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January 27, 2002
Myst: the Masterpiece Edition
Reviewing a computer game is not something I've done before, so here's a review of a computer game.
It's been six years since I first played Myst. I have clear, and largely positive, memories of it. I didn't like the ending, but the journey towards it was wonderful.
When you start the game, you enter a beautiful world. It looks and feels totally unique. Generally, you then have one of two reactions: you get frustrated at the total lack of things to shoot at and leave in disgust. Or you become enchanted with the beauty of the place, and want to stay there forever.
John Holt's definition of intelligence is not how we react when we know what to do, but how we react when we don't know what to do. So you arrive on the island, and you wander around, trying to figure out what you have to do. This is Myst's first puzzle, and in many ways it's the best one. And it's an interesting exercise in self-knowledge, too: how will you react to being in a beautiful place, but not knowing what you can do there?
The standard criticism of Myst is that it's a slide show. As far as criticisms go, this one is accurate, because Myst really is a slide show. But it's a slide show with stunning sound effects and music, and that makes an enormous difference. If you walk to an exposed place the wind gets louder, and when you're close to water you can hear it gently lapping. In 1993, when the game came out, this had never been done before, and it just seemed extraordinary. Since then there have been any number of games with incredible graphics, and poor sound effects and dreadful music.
Given the choice between that and Myst, I'll take Myst. And the reason for that is that it changes what you have to do: instead of running around in a constant state of anxiety about getting shot, your mind can relax a little, and you can explore your surroundings, and try different things out. It takes time to adjust to this approach, but once you've made the leap it's hard to imagine going back.
Second time around I got annoyed at a few of the minor details of the interface, which isn't very intuitive and which fails to provide quicker alternatives once you've discovered how something works. For example, there are many occasions when you have to use the map on the main island to rotate the tower, and then enter and climb it.
To do this involves hitting a panel, which produces a short cut scene, which you always have to sit through. This rapidly becomes annoying: the game isn't intuitive enough to be able to sense that it doesn't have to show you every last little thing: that you've understood the mechanism and wish to get to a known destination more quickly.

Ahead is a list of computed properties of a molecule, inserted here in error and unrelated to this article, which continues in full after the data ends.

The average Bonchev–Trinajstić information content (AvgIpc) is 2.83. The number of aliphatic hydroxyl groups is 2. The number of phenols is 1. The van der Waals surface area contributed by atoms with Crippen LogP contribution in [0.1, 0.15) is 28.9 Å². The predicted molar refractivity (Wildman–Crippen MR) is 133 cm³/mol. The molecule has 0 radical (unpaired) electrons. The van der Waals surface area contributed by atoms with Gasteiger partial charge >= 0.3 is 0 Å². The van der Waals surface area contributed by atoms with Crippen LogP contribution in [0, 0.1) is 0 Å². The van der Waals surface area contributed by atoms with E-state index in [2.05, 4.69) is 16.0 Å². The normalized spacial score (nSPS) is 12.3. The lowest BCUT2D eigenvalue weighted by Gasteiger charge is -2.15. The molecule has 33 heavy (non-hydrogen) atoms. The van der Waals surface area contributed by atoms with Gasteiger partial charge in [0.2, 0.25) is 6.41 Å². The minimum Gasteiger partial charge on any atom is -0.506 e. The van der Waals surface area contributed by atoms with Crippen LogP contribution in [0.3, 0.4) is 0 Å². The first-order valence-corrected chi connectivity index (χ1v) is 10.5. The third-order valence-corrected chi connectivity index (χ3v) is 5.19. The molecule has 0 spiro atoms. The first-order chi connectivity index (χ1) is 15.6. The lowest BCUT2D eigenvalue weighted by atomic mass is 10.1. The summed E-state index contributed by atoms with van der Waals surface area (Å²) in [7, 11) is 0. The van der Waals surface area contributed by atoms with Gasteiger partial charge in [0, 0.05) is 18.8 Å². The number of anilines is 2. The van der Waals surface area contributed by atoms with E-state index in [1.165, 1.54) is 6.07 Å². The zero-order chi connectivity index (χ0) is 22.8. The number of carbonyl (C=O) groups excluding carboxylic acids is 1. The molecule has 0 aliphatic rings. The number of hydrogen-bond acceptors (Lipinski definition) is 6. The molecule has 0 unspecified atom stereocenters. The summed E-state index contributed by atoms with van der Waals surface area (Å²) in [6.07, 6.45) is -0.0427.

So it's not a great game to play again, because you start to notice the incredible atmosphere a lot less, and notice the annoying interface a lot more. A hell of a lot more.
In the course of the game you visit four different ages, each of which contain two pages of a book that have to be picked up. Incredibly, the makers of the game decided that you can only have one of these pages at any given time. This is an obvious question, but why is this so? (Somewhere along the line I became intensely irritated with this, and hatched the theory that the game's makers are very physically weak people. And because they weren't strong enough to carry around two big, heavy pieces of paper they decided that no one else should be allowed to either.)
One of the ages, Channelwood, can only be accessed through a time-delay puzzle, which is one of the trickiest in the game. In any well-designed game, once you've solved a problem, you won't be obliged to solve it again. Not so with Myst, sadly: you have to repeat things that you've already demonstrated you can do. This gets tedious, especially when the puzzle itself isn't that good. This is especially true of the Mazerunner problem, the worst in the game.
And, of course, you have to return to each age twice, to pick up the other piece of paper that the game wouldn't let you pick up the first time you saw it. This is a flagrant contradiction of the second by-law of the Hacker Attitude: no one should ever have to solve the same problem twice. Perhaps this could be modified to include a specific Myst subsection: no one should ever have to do that stupid goddamn Mazerunner problem twice.
I'm not really sure what the Masterpiece Edition adds to the game, apart from a help screen, which gives a great deal of information, including, if you need it, complete solutions to the puzzles. It's probably not a bad compromise, because in the original incarnation some people got completely stuck within a few minutes. But there have been no other updates, which seems something of a wasted opportunity. Some of the cut scenes are now showing their age badly. In some ways it's amusing to look at a video in a postage stamp-sized window, but I find that the comic value of eyestrain has diminished over the years.
What has became clearer over time is Myst's philosophy, its attitude to things. The central metaphor of Myst is the creation of worlds by the writing of books. And as far as these things go, that's a pretty cool metaphor. On these islands, paper is power: you travel between different worlds by finding and opening books, and your overriding mission in the game is to bring back pages from different worlds. There's something in that which has a deep, enduring appeal.
So: eight long years after it came out, is Myst still worth playing? Yes, and for the same reason that it's still worth watching Casablanca sixty years after it was made: they're both classics.Posted by Sean Hegarty at 10:05 PM in the Reviews category | Comments (0)
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